Menelik I (Ibn El-Hakim) El-Hakim da Ethiopia, Beit Shlomo (c.-900 - c.-820) MP

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Records for Menelik I (Ibn El-Hakim) da Ethiopia

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Birthplace: unkown
Death: Died
Managed by: Pablo Benítez Barreto
Last Updated:

About Menelik I (Ibn El-Hakim) El-Hakim da Ethiopia, Beit Shlomo

Menelik I (originally named Ebna la-Hakim, "Son of the Wise"), first Jewish Emperor of Ethiopia, is traditionally believed to be the son of King Solomon of ancient Israel and Makeda, Queen of Sheba and ruled around 950 BC, according to traditional sources. Tradition credits him with bringing the Ark of the Covenant to Ethiopia, following a visit to Jerusalem to meet his father upon reaching adulthood.

According to the Kebra Nagast, King Solomon had intended on sending one son of each of his nobles and one son each of each temple priest with Menelik upon his return to his mother's kingdom. He is supposed to have had a replica made of the Ark for them to take with them, but the son of Zadok the High Priest secretly switched the replica with the real Ark, and brought it into Ethiopia where it is said to remain to this day in the ancient town of Axum.

Upon the death of Queen Makeda, Menelik assumed the throne with the new title of Emperor and King of Kings of Ethiopia. According to legend, he founded the Solomonic dynasty of Ethiopia that ruled Ethiopia with few interruptions for close to three thousand years and 225 generations later ended with the fall of Emperor Haile Selassie in 1974. However, the medieval incarnation of the Solomonic dynasty didn't come into power until 1270, claiming descent from the Kings of Aksûm, while their predecessors, the Zagwe dynasty, were said to not be of "the house of Israel" (i.e. of Solomon and Menelik). The claims of descent of the Aksûmite Kings preceding the Zagwe dynasty are uncertain, though early pagan inscription denote the King as "son of the unconquerable [god] Mahrem" (translated in Greek as Ares), while medieval Ethiopian sources ascribe them a similar claim of descent. This is consistent with the earliest records that testify that one half of Ethiopians followed the laws of Moses, while the other half worshipped pagan gods.

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1st King of Ethiopia, from whom the Ethiopian Royal Family claims descent

Menelik I es, según el Kebra Nagast, el hijo de Salomón y la Reina de Saba. Según leyendas etíopes nació en la población de Hamasien en Eritrea. Su madre cuando volvió de Israel a Etiopía estaba en estado de Menelik I. Se dice de él que llevó el Arca de la Alianza a Etiopía cuando hizo un viaje a Israel para conocer a su padre. Según se cuenta, Salomón ofreció a Menelik de ser su sucesor y este se negó. A cambio, pidió regresar con gente de su corte para llevar a su tierra intelectuales y también sacerdotes, con lo que pretende alcanzar los logros de Salomón en su país. Salomón le hizo una copia del Arca de la Alianza también, para que pudiera llevársela a Etiopía. Menelik la substituyó por la real y se llevó la verdadera Arca a la capital, Axum, donde algunos cuentan que aún permanece, concretamente en la Iglesia de Santa María de Sión.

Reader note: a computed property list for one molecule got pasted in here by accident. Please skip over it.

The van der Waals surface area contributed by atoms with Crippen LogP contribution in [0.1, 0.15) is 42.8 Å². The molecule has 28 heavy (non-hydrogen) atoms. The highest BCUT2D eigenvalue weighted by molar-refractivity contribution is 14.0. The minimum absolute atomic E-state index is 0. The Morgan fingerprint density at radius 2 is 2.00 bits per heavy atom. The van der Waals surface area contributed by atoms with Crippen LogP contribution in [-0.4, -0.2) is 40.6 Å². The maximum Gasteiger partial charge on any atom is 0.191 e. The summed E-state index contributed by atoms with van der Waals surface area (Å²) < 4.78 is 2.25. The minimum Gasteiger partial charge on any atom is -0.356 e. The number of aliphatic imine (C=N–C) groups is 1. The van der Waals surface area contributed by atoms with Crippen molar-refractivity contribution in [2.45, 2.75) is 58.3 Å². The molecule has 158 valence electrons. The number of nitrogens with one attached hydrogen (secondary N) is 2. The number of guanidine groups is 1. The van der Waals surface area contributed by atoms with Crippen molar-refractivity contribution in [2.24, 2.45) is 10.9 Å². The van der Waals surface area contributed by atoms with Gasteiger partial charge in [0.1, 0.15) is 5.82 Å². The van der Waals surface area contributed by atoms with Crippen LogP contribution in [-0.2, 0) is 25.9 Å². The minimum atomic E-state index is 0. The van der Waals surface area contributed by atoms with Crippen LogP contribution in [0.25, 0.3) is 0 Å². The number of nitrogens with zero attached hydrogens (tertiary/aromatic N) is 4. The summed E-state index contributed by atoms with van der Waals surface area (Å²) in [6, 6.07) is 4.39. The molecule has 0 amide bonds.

Al volver su madre lo nombró rey, convirtiéndose de esta forma en Menelik I, que proclamó al pueblo etíope "pueblo elegido de Dios".

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-------------------- The area under the direct rule of the Ethiopian Kings at one time included the highlands of modern Eritrea and the whole of Tigrai (note similarity to Tigris), extending southwards to Waag, Lasta and Damot in the Wallo province (note similarity to Waelso Province near the Black Sea) and thence westwards towards Lake Tana (Note similarity to Tanais on the sea of Azov). These name similarities are usually the result of migrations whereby migrating people give names to new features which are familiar to them. These names are likely Thebaid in origin.

Homer writes that there are two branches of the Kushite kingdom in the time period of 800 BC. One in Ethiopia with another in Asia. The Kushites peopled Arabia, India, Persia, and Palestine until they were overthrown by Aryans (Caucasians speaking Indo-European languages) and Semites.

According to some Hebrew and Ethiopian legends Menelik was accompanied homeward as a young man by several companions among whom were a son of Tzeduk (Zadok the Priest), and either Smendes III or his son. These companions were to guard the ark of the covenant (or in some legends, a copy of the ark). It is interesting to note that in the Kings lists of Dilmunat the first queen (wife of Melek) was named ʿArky(t)n. The legends of the Ark of the Covenant which Malik (Menelek) I took with him on his return may not have been the Ark of the Covenant itself but rather the daughter or granddaughter of Tzeduk the Priest who had become the wife of Melek I of Dilmunat under the covenant of Yehawe. Upon claiming the throne of Dilmunat, Melek established and named a new worship center Yeha, in honor of the new God and covenant brought with him from Judah.